Myth busting the HSC Minimum Standard rumours
Raise your hand if you freaked out when you heard that you had to pass NAPLAN in order to sit for your HSC…
🙋 🙋 🙋
Tbh I have finished my HSC and still freaked out a bit when I heard that announcement from NESA, so let’s take a second to clear up some of the common myths about what you need to get and how it will actually impact your HSC.
1. High performance in the Year 9 Naplan tests is now essential for a student's HSC
Year 9 Naplan exams are by no means the only opportunity to reach the minimum standard requirements. Every student will have at least two chances per year to sit the online tests in year 10, 11 and 12 and for a few years beyond the HSC exams as well.
2. Students are expected to achieve the minimum standards requirements in year 9.
Although students have the opportunity to qualify for the minimum standards requirements in Year 9 by achieving a Band 8 in their Naplan tests, this isn’t the expectation. In fact, NESA expects that most students will achieve the requirements in Year 10 through the online tests.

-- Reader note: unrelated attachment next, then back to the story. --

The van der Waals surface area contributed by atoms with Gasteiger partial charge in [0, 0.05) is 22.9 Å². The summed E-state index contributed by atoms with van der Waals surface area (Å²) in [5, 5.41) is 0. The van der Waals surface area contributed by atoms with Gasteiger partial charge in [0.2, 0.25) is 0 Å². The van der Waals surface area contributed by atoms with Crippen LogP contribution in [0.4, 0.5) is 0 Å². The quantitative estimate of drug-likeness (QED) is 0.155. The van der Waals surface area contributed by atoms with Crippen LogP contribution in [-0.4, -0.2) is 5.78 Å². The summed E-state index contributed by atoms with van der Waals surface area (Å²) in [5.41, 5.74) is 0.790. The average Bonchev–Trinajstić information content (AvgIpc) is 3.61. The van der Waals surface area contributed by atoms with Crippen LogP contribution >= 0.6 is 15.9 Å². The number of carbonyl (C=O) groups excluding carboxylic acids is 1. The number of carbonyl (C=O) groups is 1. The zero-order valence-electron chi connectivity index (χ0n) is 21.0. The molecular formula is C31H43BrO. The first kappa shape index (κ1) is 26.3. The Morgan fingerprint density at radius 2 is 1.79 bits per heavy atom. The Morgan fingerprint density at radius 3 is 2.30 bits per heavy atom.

3. Students who don’t achieve the minimum standard requirements will not be able to receive their HSC or be accepted into tertiary education.
Students who don’t achieve the minimum standards requirements can still sit the HSC exams, receive an ATAR, be accepted into tertiary education and receive a ROSA (Record of School Achievement) for employment opportunities.
4. Students need to pass all three tests at one time.
Students just need to meet the minimum standard requirements of reading, writing and numeracy once. If you reach the standard of writing in Year 9, you will only need to sit the numeracy and reading online tests the next year.
5. Students with intellectual disabilities will be disadvantaged by the new Minimum Standards requirements.
Students with intellectual disabilities who take Life Skills English or Mathematics don’t actually need to meet the HSC minimum standard requirements and will not have to sit the online tests.
6. The Minimum Standards tests are intimidating for students.
This is quite possible but not unavoidable. You guys have plenty of opportunities to meet the requirements and that if you don’t, you can still sit the HSC exams and receive an ATAR. If you’re still concerned though be sure to check out the Demonstration tests so you can familiarise yourselves with the types of questions that will be asked.
Luckily for all you current yr 12 students this doesn’t apply to you but I would definitely share this around with your younger siblings or mates, just to lower those anxiety levels a bit.